PRESTONSBURG — House Speaker Greg Stumbo says a new report on prescription drug abuse is a hopeful sign that a new “pill mill” law he sponsored last year is having positive impact.
During the 2012 General Assembly, Stumbo was the chief sponsor a bill to tighten regulations on pain treatment clinics and to mandate universal participation by prescribers in the state prescription database. The so-called “pill mill bill” ultimately won approval during a special session immediately following the legislature’s regular session.
On Wednesday, Stumbo pointed to figures recently released by managed-care organization CoventryCares, which shows a 22 percent drop in the supply of the five most commonly abused prescriptions over a three-month period, compared to a similar period prior to the new law’s implementation.
And despite the drop, CoventryCares reported receiving no complaints of members not having access to needed medications.
“While these numbers are only a snapshot of what’s taking place as Kentucky continues to battle pain pills, it’s certainly encouraging to know that there will be fewer pills that could find their way on to Kentucky’s streets and into the hands of those who would abuse them,” Stumbo said. “We are especially pleased to hear that a group helping to administer health care to Kentuckians reports that while usage is down, those who truly need these drugs are receiving them.”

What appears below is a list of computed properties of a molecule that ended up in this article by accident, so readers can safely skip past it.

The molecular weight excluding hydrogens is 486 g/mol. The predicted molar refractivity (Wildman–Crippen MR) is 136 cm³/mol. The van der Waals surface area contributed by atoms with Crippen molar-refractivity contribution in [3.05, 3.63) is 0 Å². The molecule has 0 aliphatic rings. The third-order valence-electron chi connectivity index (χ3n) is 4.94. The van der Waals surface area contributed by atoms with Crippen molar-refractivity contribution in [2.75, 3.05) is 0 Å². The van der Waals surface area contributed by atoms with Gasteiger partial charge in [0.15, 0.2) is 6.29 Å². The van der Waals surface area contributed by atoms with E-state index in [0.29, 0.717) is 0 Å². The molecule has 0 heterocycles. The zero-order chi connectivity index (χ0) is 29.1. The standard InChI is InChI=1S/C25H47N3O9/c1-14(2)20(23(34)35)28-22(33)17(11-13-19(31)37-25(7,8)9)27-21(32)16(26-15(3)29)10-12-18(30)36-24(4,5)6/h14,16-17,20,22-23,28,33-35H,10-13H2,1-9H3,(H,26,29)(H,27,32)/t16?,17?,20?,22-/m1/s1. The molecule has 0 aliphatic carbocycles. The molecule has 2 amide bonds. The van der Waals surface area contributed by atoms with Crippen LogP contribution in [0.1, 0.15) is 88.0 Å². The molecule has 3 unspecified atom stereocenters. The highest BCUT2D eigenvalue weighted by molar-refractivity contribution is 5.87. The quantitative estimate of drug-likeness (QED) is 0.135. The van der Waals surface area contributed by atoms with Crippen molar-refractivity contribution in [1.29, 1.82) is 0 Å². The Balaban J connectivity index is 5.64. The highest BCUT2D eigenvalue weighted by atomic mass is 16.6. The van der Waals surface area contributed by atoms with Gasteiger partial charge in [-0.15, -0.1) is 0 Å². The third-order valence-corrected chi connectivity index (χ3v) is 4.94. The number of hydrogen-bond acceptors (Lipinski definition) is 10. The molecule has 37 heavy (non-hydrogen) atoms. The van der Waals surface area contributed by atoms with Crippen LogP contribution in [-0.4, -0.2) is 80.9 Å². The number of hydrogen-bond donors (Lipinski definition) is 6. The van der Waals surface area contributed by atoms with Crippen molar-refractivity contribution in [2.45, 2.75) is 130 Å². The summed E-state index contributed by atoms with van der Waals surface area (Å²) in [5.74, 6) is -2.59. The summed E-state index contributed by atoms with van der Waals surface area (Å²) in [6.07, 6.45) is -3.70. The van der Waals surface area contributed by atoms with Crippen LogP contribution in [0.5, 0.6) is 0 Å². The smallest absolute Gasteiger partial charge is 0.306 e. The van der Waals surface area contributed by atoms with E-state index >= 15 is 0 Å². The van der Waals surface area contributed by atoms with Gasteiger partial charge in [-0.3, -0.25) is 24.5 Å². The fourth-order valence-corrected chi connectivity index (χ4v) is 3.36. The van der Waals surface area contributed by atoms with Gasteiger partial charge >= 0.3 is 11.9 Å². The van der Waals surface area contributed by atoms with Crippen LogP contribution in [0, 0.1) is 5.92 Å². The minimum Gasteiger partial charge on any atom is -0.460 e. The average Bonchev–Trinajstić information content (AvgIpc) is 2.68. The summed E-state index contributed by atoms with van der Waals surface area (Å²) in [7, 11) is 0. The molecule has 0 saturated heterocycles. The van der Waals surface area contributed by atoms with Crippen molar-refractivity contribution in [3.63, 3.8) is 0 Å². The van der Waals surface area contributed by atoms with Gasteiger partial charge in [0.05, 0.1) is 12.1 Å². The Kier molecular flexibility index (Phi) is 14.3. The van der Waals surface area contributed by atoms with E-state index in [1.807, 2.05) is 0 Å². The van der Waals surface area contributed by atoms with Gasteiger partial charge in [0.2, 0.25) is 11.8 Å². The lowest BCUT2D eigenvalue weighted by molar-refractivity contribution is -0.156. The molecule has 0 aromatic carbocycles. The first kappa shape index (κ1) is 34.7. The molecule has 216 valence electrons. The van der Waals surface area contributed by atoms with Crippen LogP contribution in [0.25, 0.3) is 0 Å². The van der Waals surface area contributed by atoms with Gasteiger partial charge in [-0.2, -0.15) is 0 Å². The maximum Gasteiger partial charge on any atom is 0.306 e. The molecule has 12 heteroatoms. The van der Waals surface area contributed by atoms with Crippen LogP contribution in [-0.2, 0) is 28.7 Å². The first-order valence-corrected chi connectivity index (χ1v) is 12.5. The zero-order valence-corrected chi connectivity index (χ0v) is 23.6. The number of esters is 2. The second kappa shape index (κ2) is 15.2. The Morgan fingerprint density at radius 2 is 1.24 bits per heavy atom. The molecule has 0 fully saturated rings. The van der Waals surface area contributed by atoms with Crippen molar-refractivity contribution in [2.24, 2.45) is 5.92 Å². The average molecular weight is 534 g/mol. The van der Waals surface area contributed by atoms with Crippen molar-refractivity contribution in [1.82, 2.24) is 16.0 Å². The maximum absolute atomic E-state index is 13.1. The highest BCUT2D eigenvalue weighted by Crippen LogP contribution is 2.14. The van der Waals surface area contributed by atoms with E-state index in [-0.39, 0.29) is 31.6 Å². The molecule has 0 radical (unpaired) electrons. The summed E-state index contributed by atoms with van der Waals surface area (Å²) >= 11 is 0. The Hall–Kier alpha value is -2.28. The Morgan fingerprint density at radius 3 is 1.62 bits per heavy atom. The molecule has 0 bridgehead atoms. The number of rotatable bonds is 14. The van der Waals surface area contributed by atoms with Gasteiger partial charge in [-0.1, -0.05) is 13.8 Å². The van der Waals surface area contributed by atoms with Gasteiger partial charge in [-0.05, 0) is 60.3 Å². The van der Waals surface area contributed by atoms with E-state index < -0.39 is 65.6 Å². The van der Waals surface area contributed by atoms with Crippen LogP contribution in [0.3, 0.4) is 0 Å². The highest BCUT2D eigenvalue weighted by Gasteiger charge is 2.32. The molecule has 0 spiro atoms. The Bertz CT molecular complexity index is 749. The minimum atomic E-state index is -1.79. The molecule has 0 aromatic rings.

According to the numbers provided by CoventryCares, the supply of Percocet, Vicodin, Oxycontin, Fentanyl and Opana had dropped from more than 1.3 million days worth to just over 1.1 million.
Of the five drugs, Vicodin was the most plentiful, with a 846,219-day supply, compared to a 996,479-day supply in the earlier period, representing a 15 percent drop.
Opana showed the steepest decline, at over 32 percent.
“I understand that one report does not make a trend,” Stumbo said. “However, when it comes to the war against prescription drug abuse, you have to be encouraged by any good news. I’d say an organization reporting a 22 percent drop in commonly abused pills would definitely fall under ‘good news.’”